3 beta-Hydroxysteroid dehydrogenase deficiency
MedGen UID:
452446
Concept ID:
C0342471
Disease or Syndrome
Classic 3-beta-hydroxysteroid dehydrogenase deficiency is an autosomal recessive form of CAH characterized by a severe impairment of steroid biosynthesis in both the adrenals and the gonads, resulting in decreased excretion of cortisol and aldosterone and of progesterone, androgens, and estrogens by these tissues. Affected newborns exhibit signs and symptoms of glucocorticoid and mineralocorticoid deficiencies, which may be fatal if not diagnosed and treated early, especially in the severe salt-wasting form. Moreover, male newborns exhibit pseudohermaphroditism with incomplete masculinization of the external genitalia due to an impairment of androgen biosynthesis in the testis. In contrast, affected females exhibit normal sexual differentiation or partial virilization (summary by Rheaume et al., 1992).
Type IV short rib polydactyly syndrome
MedGen UID:
96578
Concept ID:
C0432198
Disease or Syndrome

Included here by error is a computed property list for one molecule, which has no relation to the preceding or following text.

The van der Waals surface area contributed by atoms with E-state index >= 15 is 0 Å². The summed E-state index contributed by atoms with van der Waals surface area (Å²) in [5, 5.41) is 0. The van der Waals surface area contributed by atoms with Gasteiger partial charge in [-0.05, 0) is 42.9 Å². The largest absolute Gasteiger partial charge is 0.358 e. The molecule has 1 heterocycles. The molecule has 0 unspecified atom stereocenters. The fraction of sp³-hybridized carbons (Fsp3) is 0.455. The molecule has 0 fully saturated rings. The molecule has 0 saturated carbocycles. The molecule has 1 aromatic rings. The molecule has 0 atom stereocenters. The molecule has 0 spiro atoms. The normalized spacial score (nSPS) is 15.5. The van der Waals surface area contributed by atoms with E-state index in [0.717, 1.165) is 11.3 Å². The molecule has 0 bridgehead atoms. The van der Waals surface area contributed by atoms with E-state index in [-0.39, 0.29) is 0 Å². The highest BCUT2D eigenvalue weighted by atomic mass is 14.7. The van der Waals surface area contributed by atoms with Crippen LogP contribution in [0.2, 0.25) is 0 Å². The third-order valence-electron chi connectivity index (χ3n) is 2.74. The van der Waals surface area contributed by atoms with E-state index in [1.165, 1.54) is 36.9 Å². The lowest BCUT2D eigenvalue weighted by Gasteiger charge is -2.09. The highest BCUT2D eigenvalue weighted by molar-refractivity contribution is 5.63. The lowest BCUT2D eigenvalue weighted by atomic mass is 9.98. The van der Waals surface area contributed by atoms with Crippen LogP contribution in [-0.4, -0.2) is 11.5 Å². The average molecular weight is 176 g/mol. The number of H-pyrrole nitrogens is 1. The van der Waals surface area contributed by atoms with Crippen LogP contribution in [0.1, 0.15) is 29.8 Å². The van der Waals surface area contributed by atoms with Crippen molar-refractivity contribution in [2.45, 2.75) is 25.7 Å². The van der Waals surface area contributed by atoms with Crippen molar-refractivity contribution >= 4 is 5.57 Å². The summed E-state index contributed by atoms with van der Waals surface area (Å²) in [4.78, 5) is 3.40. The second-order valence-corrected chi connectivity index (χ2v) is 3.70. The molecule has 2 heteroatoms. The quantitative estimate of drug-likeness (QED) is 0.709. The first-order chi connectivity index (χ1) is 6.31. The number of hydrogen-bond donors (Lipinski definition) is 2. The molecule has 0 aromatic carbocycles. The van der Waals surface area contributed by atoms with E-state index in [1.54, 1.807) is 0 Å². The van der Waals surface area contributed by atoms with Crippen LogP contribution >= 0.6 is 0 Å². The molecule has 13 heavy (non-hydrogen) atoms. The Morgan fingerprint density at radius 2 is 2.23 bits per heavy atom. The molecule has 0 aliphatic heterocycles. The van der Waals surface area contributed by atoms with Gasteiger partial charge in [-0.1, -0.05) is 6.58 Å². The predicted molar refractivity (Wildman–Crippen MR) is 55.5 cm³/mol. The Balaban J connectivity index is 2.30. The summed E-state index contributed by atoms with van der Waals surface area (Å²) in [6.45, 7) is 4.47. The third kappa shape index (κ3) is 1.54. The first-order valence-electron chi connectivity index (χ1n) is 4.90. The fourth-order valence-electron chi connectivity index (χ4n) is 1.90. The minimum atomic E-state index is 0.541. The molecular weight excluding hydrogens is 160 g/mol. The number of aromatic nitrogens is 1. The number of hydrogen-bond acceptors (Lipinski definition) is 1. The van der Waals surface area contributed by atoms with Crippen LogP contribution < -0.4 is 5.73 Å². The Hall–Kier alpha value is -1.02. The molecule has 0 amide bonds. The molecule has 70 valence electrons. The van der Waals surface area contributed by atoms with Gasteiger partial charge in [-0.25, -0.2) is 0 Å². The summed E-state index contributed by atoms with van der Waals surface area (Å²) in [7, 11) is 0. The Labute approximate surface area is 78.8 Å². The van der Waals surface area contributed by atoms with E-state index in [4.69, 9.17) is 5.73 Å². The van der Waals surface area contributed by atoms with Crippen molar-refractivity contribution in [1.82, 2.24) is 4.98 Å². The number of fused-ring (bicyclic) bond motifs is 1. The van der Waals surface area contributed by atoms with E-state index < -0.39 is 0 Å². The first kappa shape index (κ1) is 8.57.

Short-rib thoracic dysplasia (SRTD) with or without polydactyly refers to a group of autosomal recessive skeletal ciliopathies that are characterized by a constricted thoracic cage, short ribs, shortened tubular bones, and a 'trident' appearance of the acetabular roof. SRTD encompasses Ellis-van Creveld syndrome (EVC) and the disorders previously designated as Jeune syndrome or asphyxiating thoracic dystrophy (ATD), short rib-polydactyly syndrome (SRPS), and Mainzer-Saldino syndrome (MZSDS). Polydactyly is variably present, and there is phenotypic overlap in the various forms of SRTDs, which differ by visceral malformation and metaphyseal appearance. Nonskeletal involvement can include cleft lip/palate as well as anomalies of major organs such as the brain, eye, heart, kidneys, liver, pancreas, intestines, and genitalia. Some forms of SRTD are lethal in the neonatal period due to respiratory insufficiency secondary to a severely restricted thoracic cage, whereas others are compatible with life (summary by Huber and Cormier-Daire, 2012 and Schmidts et al., 2013). There is phenotypic overlap with the cranioectodermal dysplasias (Sensenbrenner syndrome; see CED1, 218330). Patients with a clinical diagnosis of Beemer-Langer syndrome have been found to carry mutations in the IFT80 gene (611177); see SRTD2, 611263. For a discussion of genetic heterogeneity of short-rib thoracic dysplasia, see SRTD1 (208500).